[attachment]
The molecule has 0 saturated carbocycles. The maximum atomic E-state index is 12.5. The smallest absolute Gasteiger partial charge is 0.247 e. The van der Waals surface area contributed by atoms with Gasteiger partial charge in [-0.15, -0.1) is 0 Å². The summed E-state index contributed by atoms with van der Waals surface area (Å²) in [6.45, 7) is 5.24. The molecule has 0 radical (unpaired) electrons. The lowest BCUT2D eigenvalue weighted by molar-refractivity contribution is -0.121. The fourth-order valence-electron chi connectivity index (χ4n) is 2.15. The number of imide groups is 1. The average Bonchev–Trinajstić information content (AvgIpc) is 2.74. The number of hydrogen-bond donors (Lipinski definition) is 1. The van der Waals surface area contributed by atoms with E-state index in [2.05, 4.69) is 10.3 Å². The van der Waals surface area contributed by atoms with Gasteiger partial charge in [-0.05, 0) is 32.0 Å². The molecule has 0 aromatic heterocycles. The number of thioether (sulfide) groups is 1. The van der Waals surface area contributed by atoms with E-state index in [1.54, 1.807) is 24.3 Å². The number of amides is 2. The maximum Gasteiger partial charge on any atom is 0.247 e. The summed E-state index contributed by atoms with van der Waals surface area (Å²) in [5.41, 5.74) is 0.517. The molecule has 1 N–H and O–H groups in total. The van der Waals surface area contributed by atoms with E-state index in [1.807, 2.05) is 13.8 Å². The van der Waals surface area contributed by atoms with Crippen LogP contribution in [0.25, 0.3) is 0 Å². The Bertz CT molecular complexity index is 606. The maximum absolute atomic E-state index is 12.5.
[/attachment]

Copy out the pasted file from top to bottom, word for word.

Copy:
The molecule has 0 saturated carbocycles. The maximum atomic E-state index is 12.5. The smallest absolute Gasteiger partial charge is 0.247 e. The van der Waals surface area contributed by atoms with Gasteiger partial charge in [-0.15, -0.1) is 0 Å². The summed E-state index contributed by atoms with van der Waals surface area (Å²) in [6.45, 7) is 5.24. The molecule has 0 radical (unpaired) electrons. The lowest BCUT2D eigenvalue weighted by molar-refractivity contribution is -0.121. The fourth-order valence-electron chi connectivity index (χ4n) is 2.15. The number of imide groups is 1. The average Bonchev–Trinajstić information content (AvgIpc) is 2.74. The number of hydrogen-bond donors (Lipinski definition) is 1. The van der Waals surface area contributed by atoms with E-state index in [2.05, 4.69) is 10.3 Å². The van der Waals surface area contributed by atoms with Gasteiger partial charge in [-0.05, 0) is 32.0 Å². The molecule has 0 aromatic heterocycles. The number of thioether (sulfide) groups is 1. The van der Waals surface area contributed by atoms with E-state index in [1.54, 1.807) is 24.3 Å². The number of amides is 2. The maximum Gasteiger partial charge on any atom is 0.247 e. The summed E-state index contributed by atoms with van der Waals surface area (Å²) in [5.41, 5.74) is 0.517. The molecule has 1 N–H and O–H groups in total. The van der Waals surface area contributed by atoms with E-state index in [1.807, 2.05) is 13.8 Å². The van der Waals surface area contributed by atoms with Crippen LogP contribution in [0.25, 0.3) is 0 Å². The Bertz CT molecular complexity index is 606. The maximum absolute atomic E-state index is 12.5.